Biti says Mbeki is now part of the Zimbabwe problem


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Movement for Democratic Change secretary general Tendai Biti told diplomats in the Ghanaian capital Accra that Southern African Development Community mediator and South African President Thabo Mbeki had become part of the Zimbabwe problem because of his unwillingness to push Zimbabwean President Robert Mugabe.

He said other regional governments including Botswana, Zambia and Tanzania had a desire to be more helpful but there was a tendency for leaders to defer to Mbeki is his role as mediator.

Biti hoped that one Southern African leader would break ranks with Mbeki and openly say that the current impasse in Zimbabwe was unacceptable.

 

Full cable:

 

Viewing cable 08ACCRA527, MDC GENERAL SECRETARY IN ACCRA: SEEKS GREATER

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Reference ID

Created

Released

Classification

Origin

08ACCRA527

2008-04-17 16:13

2011-08-30 01:44

CONFIDENTIAL

Embassy Accra

VZCZCXRO0907

PP RUEHDU RUEHMR RUEHPA RUEHRN RUEHTRO

DE RUEHAR #0527 1081613

ZNY CCCCC ZZH

P 171613Z APR 08

FM AMEMBASSY ACCRA

TO RUEHC/SECSTATE WASHDC PRIORITY 6428

INFO RUEHZO/AFRICAN UNION COLLECTIVE PRIORITY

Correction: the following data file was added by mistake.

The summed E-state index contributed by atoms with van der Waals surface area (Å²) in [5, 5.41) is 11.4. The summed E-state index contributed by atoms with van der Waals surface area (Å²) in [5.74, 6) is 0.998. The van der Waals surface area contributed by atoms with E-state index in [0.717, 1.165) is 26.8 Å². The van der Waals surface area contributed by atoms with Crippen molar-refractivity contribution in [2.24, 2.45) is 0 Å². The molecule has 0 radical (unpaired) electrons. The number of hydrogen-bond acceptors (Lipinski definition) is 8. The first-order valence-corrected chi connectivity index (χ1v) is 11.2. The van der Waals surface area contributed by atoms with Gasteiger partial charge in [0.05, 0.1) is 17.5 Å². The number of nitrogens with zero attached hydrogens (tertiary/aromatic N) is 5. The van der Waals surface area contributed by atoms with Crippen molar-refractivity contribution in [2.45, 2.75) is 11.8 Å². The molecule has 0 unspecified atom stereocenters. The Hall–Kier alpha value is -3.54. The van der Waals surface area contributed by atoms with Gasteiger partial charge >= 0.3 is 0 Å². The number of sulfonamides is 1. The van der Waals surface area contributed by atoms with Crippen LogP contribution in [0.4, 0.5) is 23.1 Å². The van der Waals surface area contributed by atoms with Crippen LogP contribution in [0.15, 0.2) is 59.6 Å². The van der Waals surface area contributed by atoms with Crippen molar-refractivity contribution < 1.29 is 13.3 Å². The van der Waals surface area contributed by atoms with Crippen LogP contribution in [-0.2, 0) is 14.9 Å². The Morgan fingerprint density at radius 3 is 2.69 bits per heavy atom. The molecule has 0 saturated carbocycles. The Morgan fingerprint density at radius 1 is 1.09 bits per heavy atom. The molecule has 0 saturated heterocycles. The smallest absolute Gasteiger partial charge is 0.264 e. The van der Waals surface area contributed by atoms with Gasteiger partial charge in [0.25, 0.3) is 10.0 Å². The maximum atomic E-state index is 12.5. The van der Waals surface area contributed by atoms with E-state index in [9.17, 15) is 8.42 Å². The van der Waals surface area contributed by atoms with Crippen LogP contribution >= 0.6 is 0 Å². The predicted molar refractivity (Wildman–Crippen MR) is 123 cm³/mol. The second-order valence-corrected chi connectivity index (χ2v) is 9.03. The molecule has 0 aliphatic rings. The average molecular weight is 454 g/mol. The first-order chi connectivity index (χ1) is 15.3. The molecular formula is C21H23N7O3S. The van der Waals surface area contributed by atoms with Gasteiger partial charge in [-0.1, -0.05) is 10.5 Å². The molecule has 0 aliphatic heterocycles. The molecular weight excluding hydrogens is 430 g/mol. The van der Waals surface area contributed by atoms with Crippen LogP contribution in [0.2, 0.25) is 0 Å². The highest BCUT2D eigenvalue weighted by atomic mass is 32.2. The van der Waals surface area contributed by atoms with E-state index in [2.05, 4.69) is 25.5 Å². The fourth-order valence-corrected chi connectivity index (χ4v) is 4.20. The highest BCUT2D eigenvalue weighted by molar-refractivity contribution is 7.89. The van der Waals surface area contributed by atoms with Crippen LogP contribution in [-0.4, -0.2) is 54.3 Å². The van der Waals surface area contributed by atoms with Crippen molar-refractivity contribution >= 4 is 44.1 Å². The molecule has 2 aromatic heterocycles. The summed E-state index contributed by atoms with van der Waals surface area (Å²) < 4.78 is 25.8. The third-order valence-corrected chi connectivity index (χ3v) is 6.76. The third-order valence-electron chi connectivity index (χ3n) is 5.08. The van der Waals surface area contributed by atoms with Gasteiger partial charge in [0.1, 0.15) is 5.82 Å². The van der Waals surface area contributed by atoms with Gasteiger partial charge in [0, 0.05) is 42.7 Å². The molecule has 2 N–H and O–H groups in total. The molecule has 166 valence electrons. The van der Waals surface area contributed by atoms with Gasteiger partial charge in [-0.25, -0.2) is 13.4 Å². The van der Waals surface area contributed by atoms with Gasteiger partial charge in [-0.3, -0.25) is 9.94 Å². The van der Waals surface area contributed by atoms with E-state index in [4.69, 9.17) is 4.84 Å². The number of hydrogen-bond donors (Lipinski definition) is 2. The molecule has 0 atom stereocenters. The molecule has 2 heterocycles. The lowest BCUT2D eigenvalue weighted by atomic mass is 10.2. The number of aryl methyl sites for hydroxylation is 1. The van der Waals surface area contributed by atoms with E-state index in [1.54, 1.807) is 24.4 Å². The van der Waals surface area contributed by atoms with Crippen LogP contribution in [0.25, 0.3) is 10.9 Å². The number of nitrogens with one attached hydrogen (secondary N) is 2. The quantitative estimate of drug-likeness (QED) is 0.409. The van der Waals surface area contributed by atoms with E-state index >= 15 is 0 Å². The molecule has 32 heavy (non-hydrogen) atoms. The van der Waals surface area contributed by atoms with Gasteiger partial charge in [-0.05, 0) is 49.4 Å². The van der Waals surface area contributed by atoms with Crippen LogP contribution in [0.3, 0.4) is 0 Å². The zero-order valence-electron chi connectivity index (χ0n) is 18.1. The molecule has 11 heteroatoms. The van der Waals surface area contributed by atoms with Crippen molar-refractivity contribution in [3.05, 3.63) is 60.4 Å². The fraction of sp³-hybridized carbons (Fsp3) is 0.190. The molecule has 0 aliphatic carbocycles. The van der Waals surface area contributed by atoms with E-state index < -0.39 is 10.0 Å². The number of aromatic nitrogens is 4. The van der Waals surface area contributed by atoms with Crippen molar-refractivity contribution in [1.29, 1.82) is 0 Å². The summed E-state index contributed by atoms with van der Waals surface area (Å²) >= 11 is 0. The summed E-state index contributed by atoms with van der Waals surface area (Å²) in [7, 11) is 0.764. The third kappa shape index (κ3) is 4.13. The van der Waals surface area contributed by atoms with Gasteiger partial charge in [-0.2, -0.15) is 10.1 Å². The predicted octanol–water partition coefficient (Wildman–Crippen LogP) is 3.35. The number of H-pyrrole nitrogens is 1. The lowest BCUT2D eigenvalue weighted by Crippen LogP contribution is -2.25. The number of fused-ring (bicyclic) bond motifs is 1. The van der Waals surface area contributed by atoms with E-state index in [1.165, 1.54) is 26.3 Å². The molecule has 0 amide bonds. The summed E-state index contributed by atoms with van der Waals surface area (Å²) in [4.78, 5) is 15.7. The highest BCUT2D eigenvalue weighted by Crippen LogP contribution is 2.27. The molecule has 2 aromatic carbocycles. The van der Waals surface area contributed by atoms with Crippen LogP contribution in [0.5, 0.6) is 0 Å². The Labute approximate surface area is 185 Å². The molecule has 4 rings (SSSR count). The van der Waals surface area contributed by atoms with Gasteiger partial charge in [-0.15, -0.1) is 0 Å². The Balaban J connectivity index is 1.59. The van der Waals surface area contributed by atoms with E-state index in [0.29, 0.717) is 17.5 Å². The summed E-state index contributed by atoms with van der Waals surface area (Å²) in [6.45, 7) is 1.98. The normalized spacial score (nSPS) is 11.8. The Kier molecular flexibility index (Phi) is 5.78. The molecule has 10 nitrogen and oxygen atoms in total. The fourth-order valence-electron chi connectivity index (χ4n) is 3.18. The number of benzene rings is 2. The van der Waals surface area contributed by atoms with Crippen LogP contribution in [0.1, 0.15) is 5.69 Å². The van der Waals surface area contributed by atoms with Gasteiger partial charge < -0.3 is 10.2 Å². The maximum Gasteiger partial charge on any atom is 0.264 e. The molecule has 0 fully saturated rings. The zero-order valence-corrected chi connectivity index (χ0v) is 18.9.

C O N F I D E N T I A L ACCRA 000527

 

SIPDIS

 

SIPDIS

 

DEPT FOR AF/FO, AF/W, AF/RSA

 

E.O. 12958: DECL: 04/16/2028

TAGS: PREL PGOV ZI SF GH

SUBJECT: MDC GENERAL SECRETARY IN ACCRA: SEEKS GREATER

PRESSURE ON MUGABE

 

 

Classified By: Charge d’Affaires Sue K Brown for Reasons 1.4 (B) and (D

)

 

1. (C) SUMMARY: On April 16, Zimbabwe’s Movement for

Democratic Change (MDC) Secretary General Tendai Biti, who is

visiting Accra to see President Kufour, met with Western

diplomats to discuss the post-election situation in Zimbabwe.

Biti said that the MDC would call on the international

community to impose economic sanctions against Zimbabwe if

President Mugabe continued in office past June 1, and that

the MDC would urge countries to withdraw recognition of

Mugabe’s government. Biti added that South African President

Mbeki’s role as SADC mediator is “becoming part of the

problem.” Biti met later in the day with Kufour to update him

on the situation in Zimbabwe. END SUMMARY.

 

2. (C) MDC General Secretary Biti, accompanied by party

offical Issac Maposa, met with diplomats from the U.S., UK

and Dutch embassies in Accra on April 16 (NOTE: The meeting

took place at the MDC’s request. END NOTE). Biti, who is in

Accra to meet with President Kufour, restated MDC positions

on the election, saying that President Mugabe seeks to

prolong the current period of uncertainty to play for time,

and hopes for an outcome to his advantage. The MDC believes

that election results should be released as soon as possible,

noting that Mugabe’s term is legally over, and that he is

technically a caretaker president. If a runoff does occur,

the MDC would press for three conditions: 1) a new Electoral

Commission, 2) an end to violence and 3) that the Southern

African Development Community provide security forces to

insure a peaceful election. Biti said that participating in